What is peat

Peat lies on the ground and is of the principle of earth. Herbs and grasses as well as moss grow on the peat. If this dies, it remains and new plants grow. Over the course of a thousand years, the ground becomes higher and higher and is very soft. You can pierce a stick 2 meters deep in a peat area without any problem. You can walk on the ground and you jump up and down on the peat, the earth moves around it. Like a jello. On the island of Islay, around 70 percent of the island is covered with peat that is over 1 meter deep. The peat can be cut and placed on the meadow with little effort. After a few weeks, the peat has a low moisture content and can be burned. Peat can only be called peat if at least 30 percent of the substance is organic. Everything below that would be humus. Peat has a high ash content and burns very slowly and glows for a long time. As a fuel, peat is rather inferior. The acidic components of the peat, however, have a strong smell and are therefore used to make malt. The idea of ​​burning peat for smoky whiskey arose mainly from the fact that wood fires were too expensive and the peat transports an important flavor carrier with the well-known smoky phenol-like taste. In medicine, peat is used for mud baths due to its pH content. In Germany, the Wiesmoor is two meters thick in Lower Saxony and up to 10 meters thick in Western Pomerania.

Is Smoky Whiskey Better?

Smoky whiskey is no better than any other whiskey, nor is it more expensive to make. It's just a different type of production that many people really like. Especially people who do a lot of physical work outdoors in the cold season prefer smoky and peaty whiskeys. Smoky whiskey tastes different and those who like to drink smoky whiskey have a wide selection.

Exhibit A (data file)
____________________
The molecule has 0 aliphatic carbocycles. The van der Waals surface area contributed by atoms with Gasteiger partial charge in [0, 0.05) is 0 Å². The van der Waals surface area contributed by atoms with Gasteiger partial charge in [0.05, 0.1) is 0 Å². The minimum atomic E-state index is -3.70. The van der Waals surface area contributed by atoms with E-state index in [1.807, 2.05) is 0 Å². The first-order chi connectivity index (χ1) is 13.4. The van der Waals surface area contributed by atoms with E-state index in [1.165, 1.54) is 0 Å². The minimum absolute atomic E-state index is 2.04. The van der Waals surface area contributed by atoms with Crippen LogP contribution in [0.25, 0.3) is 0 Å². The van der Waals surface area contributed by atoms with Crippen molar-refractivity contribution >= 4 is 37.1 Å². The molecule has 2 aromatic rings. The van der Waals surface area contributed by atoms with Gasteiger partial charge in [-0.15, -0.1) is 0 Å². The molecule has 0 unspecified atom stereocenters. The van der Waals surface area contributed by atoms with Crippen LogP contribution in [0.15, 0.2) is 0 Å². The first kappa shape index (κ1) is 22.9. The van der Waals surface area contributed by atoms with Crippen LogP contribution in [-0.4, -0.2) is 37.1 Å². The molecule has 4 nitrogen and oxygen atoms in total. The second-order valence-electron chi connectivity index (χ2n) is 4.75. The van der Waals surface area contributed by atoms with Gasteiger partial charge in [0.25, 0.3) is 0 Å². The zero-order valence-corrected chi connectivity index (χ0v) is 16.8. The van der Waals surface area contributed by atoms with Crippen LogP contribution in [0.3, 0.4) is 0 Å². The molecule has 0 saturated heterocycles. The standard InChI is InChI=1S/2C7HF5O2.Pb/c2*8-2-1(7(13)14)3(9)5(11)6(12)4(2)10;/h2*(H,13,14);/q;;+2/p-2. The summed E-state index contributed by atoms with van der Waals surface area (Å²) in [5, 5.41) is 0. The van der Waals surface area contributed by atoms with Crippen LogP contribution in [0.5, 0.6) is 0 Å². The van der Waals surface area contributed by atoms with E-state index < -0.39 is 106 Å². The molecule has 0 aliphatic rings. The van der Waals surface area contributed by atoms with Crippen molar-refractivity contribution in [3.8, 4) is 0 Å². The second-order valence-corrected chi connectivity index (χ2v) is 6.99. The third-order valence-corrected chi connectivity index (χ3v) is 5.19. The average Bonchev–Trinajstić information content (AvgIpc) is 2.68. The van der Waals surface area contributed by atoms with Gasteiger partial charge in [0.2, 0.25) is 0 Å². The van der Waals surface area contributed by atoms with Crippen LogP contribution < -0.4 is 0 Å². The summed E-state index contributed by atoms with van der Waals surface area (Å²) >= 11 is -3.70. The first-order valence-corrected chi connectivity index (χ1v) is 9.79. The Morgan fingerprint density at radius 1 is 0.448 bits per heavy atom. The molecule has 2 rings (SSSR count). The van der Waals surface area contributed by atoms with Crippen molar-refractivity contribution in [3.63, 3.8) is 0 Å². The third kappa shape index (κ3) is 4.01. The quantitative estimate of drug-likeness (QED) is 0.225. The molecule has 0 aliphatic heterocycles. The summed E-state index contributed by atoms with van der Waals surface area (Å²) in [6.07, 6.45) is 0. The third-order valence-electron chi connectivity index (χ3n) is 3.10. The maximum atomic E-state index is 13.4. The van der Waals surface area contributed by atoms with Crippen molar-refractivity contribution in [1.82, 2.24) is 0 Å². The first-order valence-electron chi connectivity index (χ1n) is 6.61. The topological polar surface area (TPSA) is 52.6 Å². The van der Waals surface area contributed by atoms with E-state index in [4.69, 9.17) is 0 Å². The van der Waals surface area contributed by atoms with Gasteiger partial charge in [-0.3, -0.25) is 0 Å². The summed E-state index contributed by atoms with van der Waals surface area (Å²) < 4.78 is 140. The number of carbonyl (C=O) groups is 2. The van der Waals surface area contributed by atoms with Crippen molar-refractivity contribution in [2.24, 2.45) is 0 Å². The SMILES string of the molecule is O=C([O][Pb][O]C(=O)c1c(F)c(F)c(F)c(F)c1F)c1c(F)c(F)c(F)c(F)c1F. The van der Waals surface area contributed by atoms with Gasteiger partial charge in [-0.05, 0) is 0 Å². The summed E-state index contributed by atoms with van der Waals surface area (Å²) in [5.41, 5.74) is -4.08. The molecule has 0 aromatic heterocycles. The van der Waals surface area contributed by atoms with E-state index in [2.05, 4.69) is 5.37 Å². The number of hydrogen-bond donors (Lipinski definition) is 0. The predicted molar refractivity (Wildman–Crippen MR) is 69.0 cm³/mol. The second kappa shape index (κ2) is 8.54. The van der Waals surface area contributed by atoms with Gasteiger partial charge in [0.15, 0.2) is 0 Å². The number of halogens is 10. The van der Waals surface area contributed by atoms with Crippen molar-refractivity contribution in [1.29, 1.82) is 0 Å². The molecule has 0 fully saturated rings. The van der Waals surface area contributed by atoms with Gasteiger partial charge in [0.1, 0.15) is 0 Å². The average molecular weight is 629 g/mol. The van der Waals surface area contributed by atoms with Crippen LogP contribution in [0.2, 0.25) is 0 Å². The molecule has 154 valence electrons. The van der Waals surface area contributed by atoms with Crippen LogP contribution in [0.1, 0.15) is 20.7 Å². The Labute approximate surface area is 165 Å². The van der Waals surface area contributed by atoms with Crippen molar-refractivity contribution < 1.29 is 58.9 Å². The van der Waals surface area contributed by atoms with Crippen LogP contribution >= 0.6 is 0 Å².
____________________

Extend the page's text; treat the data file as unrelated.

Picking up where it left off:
Recommendations for smoky whiskey

Below are numerous recommendations for great quality lightly smoky whiskeys. If you enter the search term “smoke” in the online shop, you will also receive around 60 whiskeys to choose from. A selection of smoky whiskeys is even better sorted if you enter the keyword "Smoke" in the search. Here you will also find the Smokey Joe Islay Malt Whiskey or the Coillmor Smoked Whiskey from Germany as an example. Do you have any questions about smoky whiskeys or are you not entirely sure? Then contact us. Here is a selection of excellent smoky whiskeys that we have compiled.

  • Lagavulin 16 Years 0.7l 43%
    58,90 €*
    (Price per liter: € 84.14)
  • AnCnoc Peatlands 0.7l 46%
    64,88 €*
    (Price per liter: € 92.69)
  • Talisker 10 years old 0.7l 45.8%
    33,19 €*
    (Price per liter: € 47.41)
  • Cragganmore 12 years old 0,7l 40%
    34,93 €*
    (Price per liter: € 49.90)
  • Bruichladdich The Laddie 8 0.7l 50%
    59,50 €*
    (Price per liter: € 85.00)
  • Smokehead Extra Rare 1 liter
    41,83 €*
    (Price per liter: € 41.83)
  • Bunnahabhain 12 years old 0.7l 46.3%
    46,90 €*
    (Price per liter: € 67.00)
  • 39,73 €*
    (Price per liter: € 56.76)
  • 29,40 €*
    (Price per liter: € 42.00)
  • Benriach Curiositas 10 years 0.7 liters 46% vol
    44,92 €*
    (Price per liter: € 64.17)